Stop Castle Logging Rally, Thursday, Sept 23, Waterton

September 20, 2010

Media Advisory

For Release: Monday, September 20, 2010

Beaver Mines, Alberta: The ad hoc group, Stop Castle Logging, will hold a rally on Thursday, September 23, starting about 8:30 a.m. outside the Bayshore Hotel in Waterton Lakes National Park where local MLA Evan Berger will be addressing the conference Remarkable Beyond Borders: Shaping the Future of the Crown of the Continent. The rally is intended to let Mr. Berger and the conference attendees know that plans to allow Cochrane-based Spray Lake Sawmills (SLS) to clear-cut log in the Castle Special Place west of Pincher Creek, Alberta, are unacceptable.

The provincial department of Sustainable Resource Development, of which MLA Evan Berger is Parliamentary Assistant, has given SLS permission to clear-cut log in the area between Beaver Mines Lake, Castle Falls and over Carbondale Hill into Lynx Creek. This is a prime recreational area that includes provincial campgrounds and Scouts Canada’s Camp Impeesa. The area is also considered core grizzly bear habitat for the Alberta grizzly bear recovery plan, and is a key component of the Crown of the Continent Ecosystem. Much of the area is zoned critical wildlife.

Members of the Stop Castle Logging group and others have been writing, calling, and meeting with Mr. Berger for months now, but Mr. Berger seems more intent on promoting the interests of Spray Lake Sawmills than on representing the views of his constituents.

For more information
please go to and/or contact:

Karin Buhrmann, Gladstone Valley, (403) 627-5365

Rick Cooke, Crowsnest Pass, (403) 564-4642, (403) 564-5177

Phil Hazelton, Gladstone Valley, (403) 627-4407

Rebecca Holand, Beaver Mines, (403) 627-4879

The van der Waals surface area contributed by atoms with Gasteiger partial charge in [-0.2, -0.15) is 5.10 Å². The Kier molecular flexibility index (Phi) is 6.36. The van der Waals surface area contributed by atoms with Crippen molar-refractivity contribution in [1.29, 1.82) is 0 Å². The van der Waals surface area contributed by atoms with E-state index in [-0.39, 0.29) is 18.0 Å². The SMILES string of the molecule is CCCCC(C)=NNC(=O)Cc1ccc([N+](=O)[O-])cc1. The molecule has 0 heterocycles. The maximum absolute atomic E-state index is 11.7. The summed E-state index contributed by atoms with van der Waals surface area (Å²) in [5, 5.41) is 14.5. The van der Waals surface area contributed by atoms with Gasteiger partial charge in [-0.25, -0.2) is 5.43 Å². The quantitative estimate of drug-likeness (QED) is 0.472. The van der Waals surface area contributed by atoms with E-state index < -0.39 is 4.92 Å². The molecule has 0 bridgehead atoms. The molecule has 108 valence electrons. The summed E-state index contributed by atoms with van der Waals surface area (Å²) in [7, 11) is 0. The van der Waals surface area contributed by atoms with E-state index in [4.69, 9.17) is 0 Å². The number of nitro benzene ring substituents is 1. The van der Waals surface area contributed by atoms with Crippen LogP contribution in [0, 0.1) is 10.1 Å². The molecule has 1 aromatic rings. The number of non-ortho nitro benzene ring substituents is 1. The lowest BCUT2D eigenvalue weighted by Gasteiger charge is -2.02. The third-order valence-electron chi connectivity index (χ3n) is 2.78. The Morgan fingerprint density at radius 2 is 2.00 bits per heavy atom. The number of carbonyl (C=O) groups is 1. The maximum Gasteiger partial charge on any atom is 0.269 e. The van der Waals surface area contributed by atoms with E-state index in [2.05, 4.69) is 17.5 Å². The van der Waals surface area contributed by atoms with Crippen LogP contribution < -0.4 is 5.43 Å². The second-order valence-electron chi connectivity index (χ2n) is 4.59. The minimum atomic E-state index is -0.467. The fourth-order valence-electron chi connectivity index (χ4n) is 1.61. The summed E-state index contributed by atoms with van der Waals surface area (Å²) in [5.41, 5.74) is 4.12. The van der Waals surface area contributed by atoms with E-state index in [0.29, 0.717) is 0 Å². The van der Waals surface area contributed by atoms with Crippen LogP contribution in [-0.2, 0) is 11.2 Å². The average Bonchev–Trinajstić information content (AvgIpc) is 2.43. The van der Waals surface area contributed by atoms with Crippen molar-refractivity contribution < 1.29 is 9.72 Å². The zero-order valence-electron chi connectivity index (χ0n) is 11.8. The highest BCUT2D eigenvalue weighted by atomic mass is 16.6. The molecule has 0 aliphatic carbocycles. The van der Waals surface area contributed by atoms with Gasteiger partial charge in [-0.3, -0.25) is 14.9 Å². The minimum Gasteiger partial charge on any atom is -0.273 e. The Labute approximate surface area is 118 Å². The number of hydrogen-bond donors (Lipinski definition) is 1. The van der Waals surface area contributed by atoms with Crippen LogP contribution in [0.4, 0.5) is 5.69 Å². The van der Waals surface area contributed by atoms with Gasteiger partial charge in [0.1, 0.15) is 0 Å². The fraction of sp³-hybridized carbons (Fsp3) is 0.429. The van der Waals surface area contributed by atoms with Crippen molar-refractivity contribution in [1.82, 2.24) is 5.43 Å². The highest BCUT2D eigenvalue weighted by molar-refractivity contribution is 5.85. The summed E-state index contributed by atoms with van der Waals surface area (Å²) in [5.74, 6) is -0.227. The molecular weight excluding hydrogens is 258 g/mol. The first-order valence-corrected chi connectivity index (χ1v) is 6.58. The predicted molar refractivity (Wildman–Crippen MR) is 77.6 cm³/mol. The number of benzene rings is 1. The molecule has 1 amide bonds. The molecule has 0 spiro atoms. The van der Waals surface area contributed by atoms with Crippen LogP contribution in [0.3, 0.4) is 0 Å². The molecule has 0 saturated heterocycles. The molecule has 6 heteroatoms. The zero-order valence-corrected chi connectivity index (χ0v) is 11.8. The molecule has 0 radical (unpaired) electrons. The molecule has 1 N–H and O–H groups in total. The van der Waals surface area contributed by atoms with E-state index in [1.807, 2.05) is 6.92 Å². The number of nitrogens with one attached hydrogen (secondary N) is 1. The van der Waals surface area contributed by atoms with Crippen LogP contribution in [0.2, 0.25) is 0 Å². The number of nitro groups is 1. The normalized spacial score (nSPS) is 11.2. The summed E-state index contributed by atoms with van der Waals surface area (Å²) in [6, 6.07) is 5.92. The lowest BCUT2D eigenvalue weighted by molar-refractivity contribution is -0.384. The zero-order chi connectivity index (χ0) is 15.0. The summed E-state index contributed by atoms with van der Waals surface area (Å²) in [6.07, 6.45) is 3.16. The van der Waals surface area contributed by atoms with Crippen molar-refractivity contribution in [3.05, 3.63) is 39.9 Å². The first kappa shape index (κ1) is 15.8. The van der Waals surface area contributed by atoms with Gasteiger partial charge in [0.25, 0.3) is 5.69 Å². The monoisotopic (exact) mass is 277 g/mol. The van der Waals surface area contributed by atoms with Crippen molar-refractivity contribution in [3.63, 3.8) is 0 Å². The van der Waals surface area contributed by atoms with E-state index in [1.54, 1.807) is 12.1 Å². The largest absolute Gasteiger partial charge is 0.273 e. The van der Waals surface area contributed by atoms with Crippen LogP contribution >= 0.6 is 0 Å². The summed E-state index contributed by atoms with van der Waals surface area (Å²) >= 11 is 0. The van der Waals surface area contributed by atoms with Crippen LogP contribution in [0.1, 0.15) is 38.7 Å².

Gordon Petersen, Beaver Mines, (403) 627-3732

Peter Sherrington, Beaver Mines, (403) 627-3522

Jacques Thouin, Beaver Mines, (403) 627-4879


Pincher Creek Echo Editorial, Sept 10, 2010: Clear-cutting is never a good idea

September 17, 2010

Clear-cutting is never a good idea

There is no doubt that the Castle area is one of the most beautiful places in the world.

It seems a shame to me that Sustainable Resource Development (SRD) Minister Mel Knight’s decision to allow clear-cut logging in such a beautiful place.

Much of the area slated for logging is on the government’s land-use plan zoned as Critical Wildlife and along with Beauvais Provincial Park, zoned as General Recreation (not “multiple-use” which is multiple industrial uses including logging).

So that makes one wonder how these so-called officials can make these decisions without taking into consideration the fact that the area is loved and cherished by not only those who live in the area, but those who enjoy visiting year after year.

In 1998, according to the Alberta Government’s highlights of their Special Places decision, it had added the 1040 sq km Castle area to “Alberta’s protected areas network” as “a milestone in the preservation of Alberta’s natural heritage for future generations.”